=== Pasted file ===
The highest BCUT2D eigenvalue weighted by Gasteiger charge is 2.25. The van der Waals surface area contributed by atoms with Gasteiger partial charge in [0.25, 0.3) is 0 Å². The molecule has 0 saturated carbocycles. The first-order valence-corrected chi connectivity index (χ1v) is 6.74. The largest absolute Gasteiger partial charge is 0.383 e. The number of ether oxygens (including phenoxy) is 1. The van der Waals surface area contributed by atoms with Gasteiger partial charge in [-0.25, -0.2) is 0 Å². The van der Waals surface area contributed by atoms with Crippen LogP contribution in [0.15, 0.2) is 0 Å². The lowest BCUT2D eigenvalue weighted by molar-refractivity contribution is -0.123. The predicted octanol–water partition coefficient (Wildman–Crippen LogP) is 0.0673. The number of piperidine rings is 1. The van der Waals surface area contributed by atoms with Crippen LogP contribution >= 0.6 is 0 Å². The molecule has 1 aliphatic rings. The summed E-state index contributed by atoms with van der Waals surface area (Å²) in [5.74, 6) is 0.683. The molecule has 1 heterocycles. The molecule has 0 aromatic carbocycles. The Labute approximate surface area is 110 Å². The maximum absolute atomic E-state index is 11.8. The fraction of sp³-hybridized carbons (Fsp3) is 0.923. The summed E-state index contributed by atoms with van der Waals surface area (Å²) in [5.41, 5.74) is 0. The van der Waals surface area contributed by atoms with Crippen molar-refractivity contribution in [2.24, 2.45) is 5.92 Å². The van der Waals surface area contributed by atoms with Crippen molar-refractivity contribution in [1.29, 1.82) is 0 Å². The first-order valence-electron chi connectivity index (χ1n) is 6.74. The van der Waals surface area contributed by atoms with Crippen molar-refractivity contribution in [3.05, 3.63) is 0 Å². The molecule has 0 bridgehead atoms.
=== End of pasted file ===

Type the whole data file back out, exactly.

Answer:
The highest BCUT2D eigenvalue weighted by Gasteiger charge is 2.25. The van der Waals surface area contributed by atoms with Gasteiger partial charge in [0.25, 0.3) is 0 Å². The molecule has 0 saturated carbocycles. The first-order valence-corrected chi connectivity index (χ1v) is 6.74. The largest absolute Gasteiger partial charge is 0.383 e. The number of ether oxygens (including phenoxy) is 1. The van der Waals surface area contributed by atoms with Gasteiger partial charge in [-0.25, -0.2) is 0 Å². The van der Waals surface area contributed by atoms with Crippen LogP contribution in [0.15, 0.2) is 0 Å². The lowest BCUT2D eigenvalue weighted by molar-refractivity contribution is -0.123. The predicted octanol–water partition coefficient (Wildman–Crippen LogP) is 0.0673. The number of piperidine rings is 1. The van der Waals surface area contributed by atoms with Crippen LogP contribution >= 0.6 is 0 Å². The molecule has 1 aliphatic rings. The summed E-state index contributed by atoms with van der Waals surface area (Å²) in [5.74, 6) is 0.683. The molecule has 1 heterocycles. The molecule has 0 aromatic carbocycles. The Labute approximate surface area is 110 Å². The maximum absolute atomic E-state index is 11.8. The fraction of sp³-hybridized carbons (Fsp3) is 0.923. The summed E-state index contributed by atoms with van der Waals surface area (Å²) in [5.41, 5.74) is 0. The van der Waals surface area contributed by atoms with Crippen molar-refractivity contribution in [2.24, 2.45) is 5.92 Å². The van der Waals surface area contributed by atoms with Crippen molar-refractivity contribution in [1.29, 1.82) is 0 Å². The first-order valence-electron chi connectivity index (χ1n) is 6.74. The van der Waals surface area contributed by atoms with Crippen molar-refractivity contribution in [3.05, 3.63) is 0 Å². The molecule has 0 bridgehead atoms.